Buried in Alkmaar: Historical and archaeological research on urban cemeteries
6. Epko J. Bult
Medieval and postmedieval cemeteries in and around the city of Delft: Thirty years of rescue archaeology
7. Ronald van Genabeek
A thousand graves: differences and similarities between archaeologically investigated burial grounds in ’s-Hertogenbosch, the Netherlands (c. 1275-1858)
8. Gavin Williams
In the shadow of St. Plechelmus: A thousand years of burials
9. Koen De Groote, Jan Moens & Kim Quintelier
The Carmelite monastery in Aalst, Belgium, province of East Flanders (1497–1797): An urban burial ground in a monastic environment
10. Katrien Van de Vijver, Frank Kinnaer & Silvia Depuydt
St. Rombout’s cemetery in Mechelen, Belgium (10th–18th century AD): A typical urban churchyard?
11. Lene Høst-Madsen
Taking stock of burial archaeology: An emerging discipline in Denmark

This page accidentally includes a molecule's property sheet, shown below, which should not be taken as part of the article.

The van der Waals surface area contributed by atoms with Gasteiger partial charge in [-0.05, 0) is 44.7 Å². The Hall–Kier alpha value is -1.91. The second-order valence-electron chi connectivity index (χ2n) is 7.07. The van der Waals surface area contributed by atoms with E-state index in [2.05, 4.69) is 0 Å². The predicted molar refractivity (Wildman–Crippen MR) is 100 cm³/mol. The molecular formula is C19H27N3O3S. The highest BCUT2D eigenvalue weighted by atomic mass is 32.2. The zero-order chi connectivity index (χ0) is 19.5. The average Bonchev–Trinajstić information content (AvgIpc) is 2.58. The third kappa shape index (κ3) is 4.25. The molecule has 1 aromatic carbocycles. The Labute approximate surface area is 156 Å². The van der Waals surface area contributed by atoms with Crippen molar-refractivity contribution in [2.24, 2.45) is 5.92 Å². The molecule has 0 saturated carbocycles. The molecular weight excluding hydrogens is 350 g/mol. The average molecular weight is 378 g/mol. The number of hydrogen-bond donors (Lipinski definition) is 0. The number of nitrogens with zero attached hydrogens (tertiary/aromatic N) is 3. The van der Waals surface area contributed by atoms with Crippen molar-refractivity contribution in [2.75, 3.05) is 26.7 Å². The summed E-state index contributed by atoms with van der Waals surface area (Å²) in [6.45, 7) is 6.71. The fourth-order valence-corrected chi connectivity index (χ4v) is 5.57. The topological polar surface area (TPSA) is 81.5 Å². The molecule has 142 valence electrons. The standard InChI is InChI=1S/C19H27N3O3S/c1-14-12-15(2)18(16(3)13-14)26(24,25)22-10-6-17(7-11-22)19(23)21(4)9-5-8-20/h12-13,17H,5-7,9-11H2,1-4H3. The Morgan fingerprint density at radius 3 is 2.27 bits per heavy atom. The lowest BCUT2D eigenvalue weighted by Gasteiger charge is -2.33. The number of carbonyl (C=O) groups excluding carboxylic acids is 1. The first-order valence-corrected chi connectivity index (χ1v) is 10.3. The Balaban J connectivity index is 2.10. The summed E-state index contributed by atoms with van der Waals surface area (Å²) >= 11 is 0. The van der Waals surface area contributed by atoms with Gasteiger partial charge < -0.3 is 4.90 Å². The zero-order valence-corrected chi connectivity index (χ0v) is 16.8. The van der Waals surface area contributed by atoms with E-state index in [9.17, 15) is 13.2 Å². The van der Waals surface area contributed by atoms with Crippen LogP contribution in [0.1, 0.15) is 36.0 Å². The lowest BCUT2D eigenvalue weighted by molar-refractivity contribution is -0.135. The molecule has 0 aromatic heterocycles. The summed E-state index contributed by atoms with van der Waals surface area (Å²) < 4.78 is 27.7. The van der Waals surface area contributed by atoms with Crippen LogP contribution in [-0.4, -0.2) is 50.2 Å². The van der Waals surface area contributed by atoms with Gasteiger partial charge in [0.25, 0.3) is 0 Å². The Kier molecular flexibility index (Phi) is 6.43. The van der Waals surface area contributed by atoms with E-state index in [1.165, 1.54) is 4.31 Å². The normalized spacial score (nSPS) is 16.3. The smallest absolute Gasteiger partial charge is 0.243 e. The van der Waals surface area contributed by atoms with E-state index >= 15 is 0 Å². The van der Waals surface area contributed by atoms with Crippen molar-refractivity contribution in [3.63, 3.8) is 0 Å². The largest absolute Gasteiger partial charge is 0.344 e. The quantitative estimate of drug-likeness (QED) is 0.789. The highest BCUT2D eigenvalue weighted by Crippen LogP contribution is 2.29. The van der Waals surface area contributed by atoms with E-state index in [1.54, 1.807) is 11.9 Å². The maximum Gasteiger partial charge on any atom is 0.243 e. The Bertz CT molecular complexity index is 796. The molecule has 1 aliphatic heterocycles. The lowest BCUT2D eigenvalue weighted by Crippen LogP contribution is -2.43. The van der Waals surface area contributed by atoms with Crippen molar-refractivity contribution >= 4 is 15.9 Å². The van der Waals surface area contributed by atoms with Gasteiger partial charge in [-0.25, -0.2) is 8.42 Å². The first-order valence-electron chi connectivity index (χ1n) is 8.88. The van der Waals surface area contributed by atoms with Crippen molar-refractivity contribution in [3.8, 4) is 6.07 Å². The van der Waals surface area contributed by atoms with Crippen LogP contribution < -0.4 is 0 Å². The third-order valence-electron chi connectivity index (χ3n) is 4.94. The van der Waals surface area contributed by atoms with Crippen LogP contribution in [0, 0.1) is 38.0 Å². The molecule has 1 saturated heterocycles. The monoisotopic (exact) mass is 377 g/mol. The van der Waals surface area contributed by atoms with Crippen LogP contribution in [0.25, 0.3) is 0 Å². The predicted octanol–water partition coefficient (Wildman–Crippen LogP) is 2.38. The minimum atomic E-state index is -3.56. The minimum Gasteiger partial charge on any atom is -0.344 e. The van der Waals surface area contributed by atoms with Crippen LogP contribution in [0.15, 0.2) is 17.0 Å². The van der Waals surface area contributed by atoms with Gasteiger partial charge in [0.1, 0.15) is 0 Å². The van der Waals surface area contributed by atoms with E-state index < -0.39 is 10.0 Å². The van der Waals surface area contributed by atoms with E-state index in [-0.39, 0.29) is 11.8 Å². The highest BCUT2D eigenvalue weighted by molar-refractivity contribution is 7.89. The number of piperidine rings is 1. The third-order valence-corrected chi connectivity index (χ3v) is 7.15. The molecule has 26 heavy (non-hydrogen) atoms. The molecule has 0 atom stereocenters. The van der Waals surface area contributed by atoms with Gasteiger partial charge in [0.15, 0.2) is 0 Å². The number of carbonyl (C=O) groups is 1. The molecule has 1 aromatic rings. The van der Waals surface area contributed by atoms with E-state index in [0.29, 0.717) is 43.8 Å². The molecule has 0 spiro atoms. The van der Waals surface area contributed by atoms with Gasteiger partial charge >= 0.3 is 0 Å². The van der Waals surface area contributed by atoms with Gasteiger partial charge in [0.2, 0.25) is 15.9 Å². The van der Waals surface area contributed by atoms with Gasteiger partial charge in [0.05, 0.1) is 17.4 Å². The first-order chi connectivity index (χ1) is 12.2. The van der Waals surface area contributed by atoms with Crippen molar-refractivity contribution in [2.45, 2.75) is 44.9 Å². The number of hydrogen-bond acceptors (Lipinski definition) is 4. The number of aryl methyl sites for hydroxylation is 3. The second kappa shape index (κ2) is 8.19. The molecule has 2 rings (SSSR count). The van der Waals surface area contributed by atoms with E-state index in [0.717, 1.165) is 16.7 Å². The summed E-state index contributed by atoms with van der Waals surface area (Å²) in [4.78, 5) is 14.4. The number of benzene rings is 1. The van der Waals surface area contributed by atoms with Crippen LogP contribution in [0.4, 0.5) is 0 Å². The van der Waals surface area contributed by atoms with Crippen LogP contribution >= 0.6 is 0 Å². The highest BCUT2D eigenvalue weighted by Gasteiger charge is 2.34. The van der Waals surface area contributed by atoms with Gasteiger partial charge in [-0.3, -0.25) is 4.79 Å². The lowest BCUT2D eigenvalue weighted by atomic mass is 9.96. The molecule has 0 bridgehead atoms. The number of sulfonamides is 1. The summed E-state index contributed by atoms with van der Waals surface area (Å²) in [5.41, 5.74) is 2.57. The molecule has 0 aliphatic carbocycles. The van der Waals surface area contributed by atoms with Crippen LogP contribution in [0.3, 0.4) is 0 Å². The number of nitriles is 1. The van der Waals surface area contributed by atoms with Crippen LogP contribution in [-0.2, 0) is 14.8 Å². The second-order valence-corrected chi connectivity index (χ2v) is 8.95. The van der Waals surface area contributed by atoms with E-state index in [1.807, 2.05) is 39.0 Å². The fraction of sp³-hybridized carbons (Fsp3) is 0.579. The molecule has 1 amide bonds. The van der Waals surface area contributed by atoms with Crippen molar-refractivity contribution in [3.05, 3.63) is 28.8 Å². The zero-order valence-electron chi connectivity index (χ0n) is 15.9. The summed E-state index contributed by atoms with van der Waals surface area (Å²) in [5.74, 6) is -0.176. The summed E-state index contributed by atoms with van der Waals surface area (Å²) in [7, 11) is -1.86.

12. Frank J. van Spelde & Menno L.P. Hoogland
A rural view of early modern mortuary practices: Context and material culture of the eighteenth- and nineteenth-century cemetery of Middenbeemster, the Netherlands
About the contributors
Roos van Oosten
Roos van Oosten is universitair docent stadsarcheologie aan de Universiteit Leiden. Naast het verzorgen van onderwijs verricht zij momenteel onderzoek in het kader van haar Veni-project ‘Challenging the paradigm of filthy and unhealthy medieval towns’.
Roos van Oosten began her academic career studying medieval history after which she began her archaeological degree that culminated in a thesis on urban archaeology. Her PhD dissertation at the University of Groningen focused on sanitation management, which she successfully defended in 2014. In 2011 she was appointed as university lecturer in urban archaeology at Leiden University.
Rachel Schats is gepromoveerd op het onderzoek naar de fysieke consequenties van de middeleeuwse ontwikkelingen aan de hand van verschillende rurale en urbane skeletcollecties. Op het moment is zij werkzaam aan Universiteit Leiden als docent waar ze verantwoordelijk is voor het osteoarcheologische onderwijs in de bachelor en master.